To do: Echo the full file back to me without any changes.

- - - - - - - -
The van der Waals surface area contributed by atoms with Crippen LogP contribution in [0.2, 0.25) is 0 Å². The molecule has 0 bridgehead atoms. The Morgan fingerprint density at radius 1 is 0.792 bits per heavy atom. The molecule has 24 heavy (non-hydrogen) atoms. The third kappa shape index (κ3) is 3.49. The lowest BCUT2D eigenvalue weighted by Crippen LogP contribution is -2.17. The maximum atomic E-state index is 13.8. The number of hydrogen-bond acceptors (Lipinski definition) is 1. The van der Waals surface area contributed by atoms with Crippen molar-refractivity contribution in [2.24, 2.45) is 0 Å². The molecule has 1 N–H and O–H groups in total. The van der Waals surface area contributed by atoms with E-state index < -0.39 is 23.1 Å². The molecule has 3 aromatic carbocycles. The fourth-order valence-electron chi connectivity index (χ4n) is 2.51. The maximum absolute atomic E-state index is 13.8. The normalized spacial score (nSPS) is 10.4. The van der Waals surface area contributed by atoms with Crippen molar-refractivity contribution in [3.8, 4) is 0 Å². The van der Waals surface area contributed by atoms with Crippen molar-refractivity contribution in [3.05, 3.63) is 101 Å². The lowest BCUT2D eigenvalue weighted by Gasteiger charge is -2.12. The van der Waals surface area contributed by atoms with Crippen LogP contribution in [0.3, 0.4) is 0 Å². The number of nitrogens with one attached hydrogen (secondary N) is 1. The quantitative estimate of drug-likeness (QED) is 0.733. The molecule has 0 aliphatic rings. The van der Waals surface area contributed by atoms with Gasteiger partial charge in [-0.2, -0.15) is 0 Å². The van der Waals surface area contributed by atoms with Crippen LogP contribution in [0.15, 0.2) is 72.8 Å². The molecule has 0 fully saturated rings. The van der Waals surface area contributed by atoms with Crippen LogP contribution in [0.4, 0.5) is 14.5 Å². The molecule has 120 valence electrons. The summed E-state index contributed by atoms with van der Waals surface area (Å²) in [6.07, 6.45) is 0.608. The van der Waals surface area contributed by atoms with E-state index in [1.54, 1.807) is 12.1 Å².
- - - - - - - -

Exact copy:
The van der Waals surface area contributed by atoms with Crippen LogP contribution in [0.2, 0.25) is 0 Å². The molecule has 0 bridgehead atoms. The Morgan fingerprint density at radius 1 is 0.792 bits per heavy atom. The molecule has 24 heavy (non-hydrogen) atoms. The third kappa shape index (κ3) is 3.49. The lowest BCUT2D eigenvalue weighted by Crippen LogP contribution is -2.17. The maximum atomic E-state index is 13.8. The number of hydrogen-bond acceptors (Lipinski definition) is 1. The van der Waals surface area contributed by atoms with Crippen molar-refractivity contribution in [2.24, 2.45) is 0 Å². The molecule has 1 N–H and O–H groups in total. The van der Waals surface area contributed by atoms with E-state index < -0.39 is 23.1 Å². The molecule has 3 aromatic carbocycles. The fourth-order valence-electron chi connectivity index (χ4n) is 2.51. The maximum absolute atomic E-state index is 13.8. The normalized spacial score (nSPS) is 10.4. The van der Waals surface area contributed by atoms with Crippen molar-refractivity contribution in [3.8, 4) is 0 Å². The van der Waals surface area contributed by atoms with Crippen molar-refractivity contribution in [3.05, 3.63) is 101 Å². The lowest BCUT2D eigenvalue weighted by Gasteiger charge is -2.12. The van der Waals surface area contributed by atoms with Crippen LogP contribution in [0.3, 0.4) is 0 Å². The number of nitrogens with one attached hydrogen (secondary N) is 1. The quantitative estimate of drug-likeness (QED) is 0.733. The molecule has 0 aliphatic rings. The van der Waals surface area contributed by atoms with Gasteiger partial charge in [-0.2, -0.15) is 0 Å². The van der Waals surface area contributed by atoms with Crippen LogP contribution in [0.15, 0.2) is 72.8 Å². The molecule has 0 fully saturated rings. The van der Waals surface area contributed by atoms with Crippen LogP contribution in [0.4, 0.5) is 14.5 Å². The molecule has 120 valence electrons. The summed E-state index contributed by atoms with van der Waals surface area (Å²) in [6.07, 6.45) is 0.608. The van der Waals surface area contributed by atoms with E-state index in [1.54, 1.807) is 12.1 Å².